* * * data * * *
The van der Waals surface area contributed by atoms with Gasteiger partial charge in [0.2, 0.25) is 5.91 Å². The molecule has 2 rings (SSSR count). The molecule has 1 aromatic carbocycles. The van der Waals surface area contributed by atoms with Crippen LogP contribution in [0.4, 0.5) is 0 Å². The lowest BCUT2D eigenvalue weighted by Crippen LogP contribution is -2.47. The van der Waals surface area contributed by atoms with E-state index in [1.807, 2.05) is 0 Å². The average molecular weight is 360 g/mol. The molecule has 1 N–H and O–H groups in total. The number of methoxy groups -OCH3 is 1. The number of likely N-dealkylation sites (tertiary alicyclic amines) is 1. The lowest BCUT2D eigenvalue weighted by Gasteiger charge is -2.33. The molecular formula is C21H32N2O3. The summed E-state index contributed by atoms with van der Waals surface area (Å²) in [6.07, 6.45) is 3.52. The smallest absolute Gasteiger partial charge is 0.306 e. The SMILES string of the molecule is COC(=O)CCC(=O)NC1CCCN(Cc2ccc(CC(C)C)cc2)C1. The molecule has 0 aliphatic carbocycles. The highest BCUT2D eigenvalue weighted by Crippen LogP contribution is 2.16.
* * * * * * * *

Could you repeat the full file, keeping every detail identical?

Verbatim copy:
The van der Waals surface area contributed by atoms with Gasteiger partial charge in [0.2, 0.25) is 5.91 Å². The molecule has 2 rings (SSSR count). The molecule has 1 aromatic carbocycles. The van der Waals surface area contributed by atoms with Crippen LogP contribution in [0.4, 0.5) is 0 Å². The lowest BCUT2D eigenvalue weighted by Crippen LogP contribution is -2.47. The van der Waals surface area contributed by atoms with E-state index in [1.807, 2.05) is 0 Å². The average molecular weight is 360 g/mol. The molecule has 1 N–H and O–H groups in total. The number of methoxy groups -OCH3 is 1. The number of likely N-dealkylation sites (tertiary alicyclic amines) is 1. The lowest BCUT2D eigenvalue weighted by Gasteiger charge is -2.33. The molecular formula is C21H32N2O3. The summed E-state index contributed by atoms with van der Waals surface area (Å²) in [6.07, 6.45) is 3.52. The smallest absolute Gasteiger partial charge is 0.306 e. The SMILES string of the molecule is COC(=O)CCC(=O)NC1CCCN(Cc2ccc(CC(C)C)cc2)C1. The molecule has 0 aliphatic carbocycles. The highest BCUT2D eigenvalue weighted by Crippen LogP contribution is 2.16.